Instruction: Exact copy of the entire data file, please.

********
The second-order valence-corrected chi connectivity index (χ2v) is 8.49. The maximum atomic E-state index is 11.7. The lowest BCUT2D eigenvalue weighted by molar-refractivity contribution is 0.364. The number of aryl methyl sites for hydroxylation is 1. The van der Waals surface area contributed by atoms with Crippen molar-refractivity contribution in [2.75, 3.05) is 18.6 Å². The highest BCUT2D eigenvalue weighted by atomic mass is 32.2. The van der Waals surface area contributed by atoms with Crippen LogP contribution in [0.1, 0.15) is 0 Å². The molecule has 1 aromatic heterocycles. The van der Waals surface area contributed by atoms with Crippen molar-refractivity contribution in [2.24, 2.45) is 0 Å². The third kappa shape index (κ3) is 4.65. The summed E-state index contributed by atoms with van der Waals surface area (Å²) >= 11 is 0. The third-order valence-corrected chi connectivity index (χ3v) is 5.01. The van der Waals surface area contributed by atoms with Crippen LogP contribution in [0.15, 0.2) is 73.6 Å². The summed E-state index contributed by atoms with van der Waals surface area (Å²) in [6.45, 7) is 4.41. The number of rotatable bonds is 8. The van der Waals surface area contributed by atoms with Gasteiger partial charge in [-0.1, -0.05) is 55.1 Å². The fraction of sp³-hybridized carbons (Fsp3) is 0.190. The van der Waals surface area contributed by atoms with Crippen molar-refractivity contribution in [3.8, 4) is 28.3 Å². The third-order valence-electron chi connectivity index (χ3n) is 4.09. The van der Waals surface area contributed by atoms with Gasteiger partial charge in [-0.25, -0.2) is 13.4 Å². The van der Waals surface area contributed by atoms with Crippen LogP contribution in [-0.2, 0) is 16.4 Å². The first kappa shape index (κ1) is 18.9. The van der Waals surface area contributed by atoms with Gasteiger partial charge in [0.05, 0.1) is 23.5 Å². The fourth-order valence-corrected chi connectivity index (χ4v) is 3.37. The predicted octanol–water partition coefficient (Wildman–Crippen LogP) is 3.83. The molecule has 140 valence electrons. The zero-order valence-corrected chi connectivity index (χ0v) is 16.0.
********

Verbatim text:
The second-order valence-corrected chi connectivity index (χ2v) is 8.49. The maximum atomic E-state index is 11.7. The lowest BCUT2D eigenvalue weighted by molar-refractivity contribution is 0.364. The number of aryl methyl sites for hydroxylation is 1. The van der Waals surface area contributed by atoms with Crippen molar-refractivity contribution in [2.75, 3.05) is 18.6 Å². The highest BCUT2D eigenvalue weighted by atomic mass is 32.2. The van der Waals surface area contributed by atoms with Crippen LogP contribution in [0.1, 0.15) is 0 Å². The molecule has 1 aromatic heterocycles. The van der Waals surface area contributed by atoms with Crippen molar-refractivity contribution in [2.24, 2.45) is 0 Å². The third kappa shape index (κ3) is 4.65. The summed E-state index contributed by atoms with van der Waals surface area (Å²) >= 11 is 0. The third-order valence-corrected chi connectivity index (χ3v) is 5.01. The van der Waals surface area contributed by atoms with Crippen LogP contribution in [0.15, 0.2) is 73.6 Å². The summed E-state index contributed by atoms with van der Waals surface area (Å²) in [6.45, 7) is 4.41. The number of rotatable bonds is 8. The van der Waals surface area contributed by atoms with Gasteiger partial charge in [-0.1, -0.05) is 55.1 Å². The fraction of sp³-hybridized carbons (Fsp3) is 0.190. The van der Waals surface area contributed by atoms with Crippen molar-refractivity contribution in [3.8, 4) is 28.3 Å². The third-order valence-electron chi connectivity index (χ3n) is 4.09. The van der Waals surface area contributed by atoms with Gasteiger partial charge in [-0.25, -0.2) is 13.4 Å². The van der Waals surface area contributed by atoms with Crippen LogP contribution in [-0.2, 0) is 16.4 Å². The first kappa shape index (κ1) is 18.9. The van der Waals surface area contributed by atoms with Gasteiger partial charge in [0.05, 0.1) is 23.5 Å². The fourth-order valence-corrected chi connectivity index (χ4v) is 3.37. The predicted octanol–water partition coefficient (Wildman–Crippen LogP) is 3.83. The molecule has 140 valence electrons. The zero-order valence-corrected chi connectivity index (χ0v) is 16.0.